With eyes on ‘playing an extra month,’ Orioles’ six-man rotation exceeding expectations – Boston Herald
The Orioles’ use of a six-man rotation isn’t only to get the team’s inexperienced starters through the regular season. Baltimore has its eyes on what will follow.
“We’re planning on playing an extra month,” manager Brandon Hyde said. “We’ve got to get there first.”
The way the change has worked thus far, it’s hard to envision the Orioles not reaching the postseason. In the 16 games since left-hander Cole Irvin made his first start back in the rotation to stretch it to six, the Orioles’ starters have a 3.30 ERA and 1.047 WHIP. Baltimore ranked fourth and second, respectively, in those metrics among all rotations in that span even before right-hander Dean Kremer allowed one run over six innings in Tuesday night’s 9-3 win over the Chicago White Sox.
Asked whether the sextet has met his expectations, Hyde responded, “and then some,” then knocked on the table in front of him in hopes of avoiding a jinx on the early return.
Kremer was among the primary reasons the change was deemed necessary, with most of Baltimore’s starting candidates either approaching or surpassing their previous career highs. Three of their primary seven starters this season have set high marks, with the possibility blossoming ace Kyle Bradish joins that group with his next outing.
But beyond Tyler Wells — optioned to Double-A with fatigue before the six-man format was adopted — it’s that group of starters who have had the most success since the change. With Kremer’s start Tuesday, he, Bradish and prized rookie Grayson Rodriguez have a combined 1.96 ERA in nine starts with the expanded rotation.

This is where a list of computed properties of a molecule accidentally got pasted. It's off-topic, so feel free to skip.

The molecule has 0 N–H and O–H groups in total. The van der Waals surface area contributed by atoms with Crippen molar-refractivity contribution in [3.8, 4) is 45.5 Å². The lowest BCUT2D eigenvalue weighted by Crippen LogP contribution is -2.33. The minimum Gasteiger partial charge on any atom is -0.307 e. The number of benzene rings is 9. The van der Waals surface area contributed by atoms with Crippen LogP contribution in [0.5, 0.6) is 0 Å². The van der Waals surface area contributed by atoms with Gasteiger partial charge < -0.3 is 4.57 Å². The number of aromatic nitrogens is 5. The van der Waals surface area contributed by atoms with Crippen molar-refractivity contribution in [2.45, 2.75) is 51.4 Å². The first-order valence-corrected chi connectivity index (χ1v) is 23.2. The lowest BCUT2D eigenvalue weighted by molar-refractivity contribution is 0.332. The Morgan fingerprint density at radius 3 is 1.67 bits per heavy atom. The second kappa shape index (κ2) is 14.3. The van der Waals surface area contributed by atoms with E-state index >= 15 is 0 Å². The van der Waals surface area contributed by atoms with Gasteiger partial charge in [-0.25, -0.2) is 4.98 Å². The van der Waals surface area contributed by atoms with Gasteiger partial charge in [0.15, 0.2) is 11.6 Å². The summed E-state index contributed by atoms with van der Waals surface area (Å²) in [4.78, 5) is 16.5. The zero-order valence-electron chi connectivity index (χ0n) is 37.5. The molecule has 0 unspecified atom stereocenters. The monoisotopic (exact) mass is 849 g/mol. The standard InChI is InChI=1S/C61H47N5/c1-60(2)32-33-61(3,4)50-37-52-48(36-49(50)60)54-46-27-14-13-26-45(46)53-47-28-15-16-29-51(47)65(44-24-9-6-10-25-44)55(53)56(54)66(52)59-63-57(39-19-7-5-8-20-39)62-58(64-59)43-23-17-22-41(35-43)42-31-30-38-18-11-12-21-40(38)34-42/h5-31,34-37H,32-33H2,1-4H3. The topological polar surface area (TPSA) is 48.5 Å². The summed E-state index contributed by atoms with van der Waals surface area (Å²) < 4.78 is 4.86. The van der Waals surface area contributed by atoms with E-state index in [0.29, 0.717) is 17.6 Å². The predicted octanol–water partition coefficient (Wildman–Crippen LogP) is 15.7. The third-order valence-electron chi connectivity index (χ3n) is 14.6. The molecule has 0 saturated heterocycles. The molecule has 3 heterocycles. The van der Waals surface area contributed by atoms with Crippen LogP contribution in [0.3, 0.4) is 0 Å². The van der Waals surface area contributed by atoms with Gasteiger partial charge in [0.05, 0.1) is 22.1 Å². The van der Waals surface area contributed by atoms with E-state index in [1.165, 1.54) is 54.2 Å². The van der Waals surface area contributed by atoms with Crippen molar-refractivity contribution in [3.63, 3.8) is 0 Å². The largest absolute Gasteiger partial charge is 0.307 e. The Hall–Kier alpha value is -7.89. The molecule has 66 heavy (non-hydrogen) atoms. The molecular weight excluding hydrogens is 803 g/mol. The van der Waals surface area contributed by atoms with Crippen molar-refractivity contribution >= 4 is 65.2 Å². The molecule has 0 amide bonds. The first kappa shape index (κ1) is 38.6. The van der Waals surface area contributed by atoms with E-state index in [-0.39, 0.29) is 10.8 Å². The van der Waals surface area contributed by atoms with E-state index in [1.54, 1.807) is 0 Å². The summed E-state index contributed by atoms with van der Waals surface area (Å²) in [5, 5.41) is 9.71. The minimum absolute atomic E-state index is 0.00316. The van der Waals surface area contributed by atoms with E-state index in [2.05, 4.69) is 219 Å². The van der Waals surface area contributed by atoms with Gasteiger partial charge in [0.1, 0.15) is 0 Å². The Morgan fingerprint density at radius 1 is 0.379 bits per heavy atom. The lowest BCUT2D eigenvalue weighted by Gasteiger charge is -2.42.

“That’s what we need,” Hyde said. “These guys have made such growth in the last couple years, and the command is way better, and the confidence is a lot better, pitch mix.
“They’re giving us a chance almost every time out, and not only just giving us a chance, but pitching extremely well.”
In truth, the success for each extends beyond the six-man rotation. Bradish has a 2.23 ERA in his past 13 starts, Kremer a 2.90 in his past 10, and Rodriguez a 2.32 in his past seven. But the extra rest could enable them to continue this performance over not only the next month, but also the one after that.
“Getting that extra day, extra two days depending on off days and whatnot, it’s definitely big at this point in the season,” Kremer said. “August is usually the dog days, so getting that extra 24 hours or 48 hours is huge for all of us.”
Kremer acknowledged he felt he had “a little bit of a hump to get over” in the range from 110 innings to 130; in a four-start span from mid-July to early August that took him from 104 frames to 125, Kremer completed the sixth inning only once while allowing 11 runs and 12 walks. His four outings since — a stretch that took him beyond his career high of 134 1/3 innings — have all been quality starts.
Coming off a year in which he missed three months with a right lat strain, Rodriguez has pitched almost 60 innings more between Triple-A and the majors this year than he did last and topped his previous maximum by more than 30. But he also is pitching the best he has all season. The five starts he has averaged the highest fastball velocity have come in his past six appearances.